Wednesday, January 9, 2013

2012 in Review

Now that 2012 has come to a close, it's time to reflect on my successes and failures in the past year.  This blog has grown to almost 5000 pageviews, with readers from 71 countries, all of whom hopefully found it entertaining and informative.  The "Cult of Larry" has grown and for the first time, I produced an official Larry the Scarecrow calendar, unfortunately to less than rousing interest.

In the garden, I added an Ein Shemer apple tree and hope to get my first crop in 2013.  Speaking of apples, this was an off year for the Anna tree and it only produced about a 1/2 bushel of fruit.  The grapes produced for the first time and I harvested about 10 lbs of deliciously sweet grapes. Once again the cucumbers failed to produce, so I'm going to rely on the grocery store for them from now on.  I got the first lemons from the Eureka tree and they're just about ready to pick.  The habaneros and Takanotsume peppers both produced well and continue to do so.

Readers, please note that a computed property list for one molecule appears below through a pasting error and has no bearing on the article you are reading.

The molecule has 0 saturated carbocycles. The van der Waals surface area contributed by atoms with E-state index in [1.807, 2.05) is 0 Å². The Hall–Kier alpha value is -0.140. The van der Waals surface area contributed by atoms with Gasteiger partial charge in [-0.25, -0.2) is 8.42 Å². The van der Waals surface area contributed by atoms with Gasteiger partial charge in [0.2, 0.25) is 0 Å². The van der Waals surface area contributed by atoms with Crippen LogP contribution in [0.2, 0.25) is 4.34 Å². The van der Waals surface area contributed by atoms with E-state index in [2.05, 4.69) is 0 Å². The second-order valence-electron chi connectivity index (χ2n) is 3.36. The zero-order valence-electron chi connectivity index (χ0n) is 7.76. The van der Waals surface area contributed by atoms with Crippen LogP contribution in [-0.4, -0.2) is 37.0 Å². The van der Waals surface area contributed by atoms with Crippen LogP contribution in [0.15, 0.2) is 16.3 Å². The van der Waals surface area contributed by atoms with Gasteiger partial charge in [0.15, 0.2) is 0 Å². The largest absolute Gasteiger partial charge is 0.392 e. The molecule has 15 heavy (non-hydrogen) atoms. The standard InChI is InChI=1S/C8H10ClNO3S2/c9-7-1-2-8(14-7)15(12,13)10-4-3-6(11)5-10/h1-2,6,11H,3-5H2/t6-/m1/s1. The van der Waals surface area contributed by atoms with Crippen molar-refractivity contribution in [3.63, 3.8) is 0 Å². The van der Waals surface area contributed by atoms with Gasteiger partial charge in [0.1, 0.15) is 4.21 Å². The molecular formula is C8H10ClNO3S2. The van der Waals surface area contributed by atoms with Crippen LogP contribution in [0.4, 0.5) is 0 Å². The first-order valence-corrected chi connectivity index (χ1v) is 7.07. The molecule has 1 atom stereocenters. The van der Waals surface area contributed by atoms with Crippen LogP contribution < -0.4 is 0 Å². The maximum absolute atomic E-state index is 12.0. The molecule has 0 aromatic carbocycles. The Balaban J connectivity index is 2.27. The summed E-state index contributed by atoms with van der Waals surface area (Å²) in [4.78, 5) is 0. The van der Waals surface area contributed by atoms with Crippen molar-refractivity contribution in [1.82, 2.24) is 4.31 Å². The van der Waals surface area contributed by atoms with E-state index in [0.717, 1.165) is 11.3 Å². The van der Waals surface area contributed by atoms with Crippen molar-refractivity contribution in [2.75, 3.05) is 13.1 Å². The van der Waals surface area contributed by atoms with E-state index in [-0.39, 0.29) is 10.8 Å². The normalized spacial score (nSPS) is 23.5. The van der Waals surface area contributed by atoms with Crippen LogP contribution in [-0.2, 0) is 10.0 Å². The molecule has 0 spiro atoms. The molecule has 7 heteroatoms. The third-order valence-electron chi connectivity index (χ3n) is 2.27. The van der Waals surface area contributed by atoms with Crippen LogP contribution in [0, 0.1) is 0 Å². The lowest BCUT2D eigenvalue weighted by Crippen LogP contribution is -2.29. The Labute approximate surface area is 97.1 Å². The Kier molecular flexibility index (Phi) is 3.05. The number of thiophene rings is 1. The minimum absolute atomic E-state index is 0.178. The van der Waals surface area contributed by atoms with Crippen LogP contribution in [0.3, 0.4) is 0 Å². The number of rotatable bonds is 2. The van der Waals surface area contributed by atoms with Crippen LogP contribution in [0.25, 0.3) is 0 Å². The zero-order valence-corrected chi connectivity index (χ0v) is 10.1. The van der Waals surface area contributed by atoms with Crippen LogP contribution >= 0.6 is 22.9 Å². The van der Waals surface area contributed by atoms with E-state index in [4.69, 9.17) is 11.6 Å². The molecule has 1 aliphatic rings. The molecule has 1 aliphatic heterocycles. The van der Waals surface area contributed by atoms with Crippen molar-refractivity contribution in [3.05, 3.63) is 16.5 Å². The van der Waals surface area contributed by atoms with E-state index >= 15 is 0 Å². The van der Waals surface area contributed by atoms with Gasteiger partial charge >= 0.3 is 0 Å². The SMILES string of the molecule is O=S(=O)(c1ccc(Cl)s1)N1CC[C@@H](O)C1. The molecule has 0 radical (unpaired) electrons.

I started feeding birds in 2012 and had 15 different species, including 5 species of doves, 2 species each of cowbirds and finches, lovebirds and 5 other various bird species.  I'm going through 20+ pounds of mixed seed and 7+ lbs of nyger seed each week and am spending $60-$70 a month, so it's not exactly a cheap hobby, but one I really enjoy.  I'm participating in Project FeederWatch and have averaged 11 species during each 2 day observation period.

I didn't get anywhere with the planned east side yard gate, due to lack of time and a bum knee, but the knee should be repaired soon and I plan of getting the gate done shortly thereafter.  I lost all of the daffodil bulbs, either to rodents, bugs or rot and the tulips weren't especially impressive, especially after seeing them on my Baltic trip, so I'm giving up on them.  However, the Gladioli and Dahlias did well, so I'll be planting even more this year.  I lost some plants due to watering issues, so I need to expand my automated watering system to include the trees and all the planters.

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